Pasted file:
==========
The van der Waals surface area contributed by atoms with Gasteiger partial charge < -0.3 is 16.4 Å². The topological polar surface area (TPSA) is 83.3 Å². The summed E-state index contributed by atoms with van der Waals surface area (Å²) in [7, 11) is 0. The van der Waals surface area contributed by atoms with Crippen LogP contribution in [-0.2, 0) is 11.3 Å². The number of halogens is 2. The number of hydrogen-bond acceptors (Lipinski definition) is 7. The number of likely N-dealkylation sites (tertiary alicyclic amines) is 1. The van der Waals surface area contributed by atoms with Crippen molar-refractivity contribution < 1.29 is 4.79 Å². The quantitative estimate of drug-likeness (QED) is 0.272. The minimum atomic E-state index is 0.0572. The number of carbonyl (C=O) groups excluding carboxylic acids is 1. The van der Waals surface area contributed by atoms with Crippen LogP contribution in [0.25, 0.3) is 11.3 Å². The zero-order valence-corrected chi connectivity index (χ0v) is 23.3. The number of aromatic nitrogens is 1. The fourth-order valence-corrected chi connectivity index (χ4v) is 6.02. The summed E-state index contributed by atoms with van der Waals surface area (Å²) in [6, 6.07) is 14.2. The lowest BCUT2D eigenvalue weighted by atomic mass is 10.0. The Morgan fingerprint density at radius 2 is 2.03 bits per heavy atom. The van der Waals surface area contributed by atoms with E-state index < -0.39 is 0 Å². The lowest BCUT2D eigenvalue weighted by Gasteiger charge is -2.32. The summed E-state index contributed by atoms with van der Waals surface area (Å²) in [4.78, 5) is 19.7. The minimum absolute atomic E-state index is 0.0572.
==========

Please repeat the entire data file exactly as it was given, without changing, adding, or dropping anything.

The van der Waals surface area contributed by atoms with Gasteiger partial charge < -0.3 is 16.4 Å². The topological polar surface area (TPSA) is 83.3 Å². The summed E-state index contributed by atoms with van der Waals surface area (Å²) in [7, 11) is 0. The van der Waals surface area contributed by atoms with Crippen LogP contribution in [-0.2, 0) is 11.3 Å². The number of halogens is 2. The number of hydrogen-bond acceptors (Lipinski definition) is 7. The number of likely N-dealkylation sites (tertiary alicyclic amines) is 1. The van der Waals surface area contributed by atoms with Crippen molar-refractivity contribution < 1.29 is 4.79 Å². The quantitative estimate of drug-likeness (QED) is 0.272. The minimum atomic E-state index is 0.0572. The number of carbonyl (C=O) groups excluding carboxylic acids is 1. The van der Waals surface area contributed by atoms with Crippen LogP contribution in [0.25, 0.3) is 11.3 Å². The zero-order valence-corrected chi connectivity index (χ0v) is 23.3. The number of aromatic nitrogens is 1. The fourth-order valence-corrected chi connectivity index (χ4v) is 6.02. The summed E-state index contributed by atoms with van der Waals surface area (Å²) in [6, 6.07) is 14.2. The lowest BCUT2D eigenvalue weighted by atomic mass is 10.0. The Morgan fingerprint density at radius 2 is 2.03 bits per heavy atom. The van der Waals surface area contributed by atoms with E-state index < -0.39 is 0 Å². The lowest BCUT2D eigenvalue weighted by Gasteiger charge is -2.32. The summed E-state index contributed by atoms with van der Waals surface area (Å²) in [4.78, 5) is 19.7. The minimum absolute atomic E-state index is 0.0572.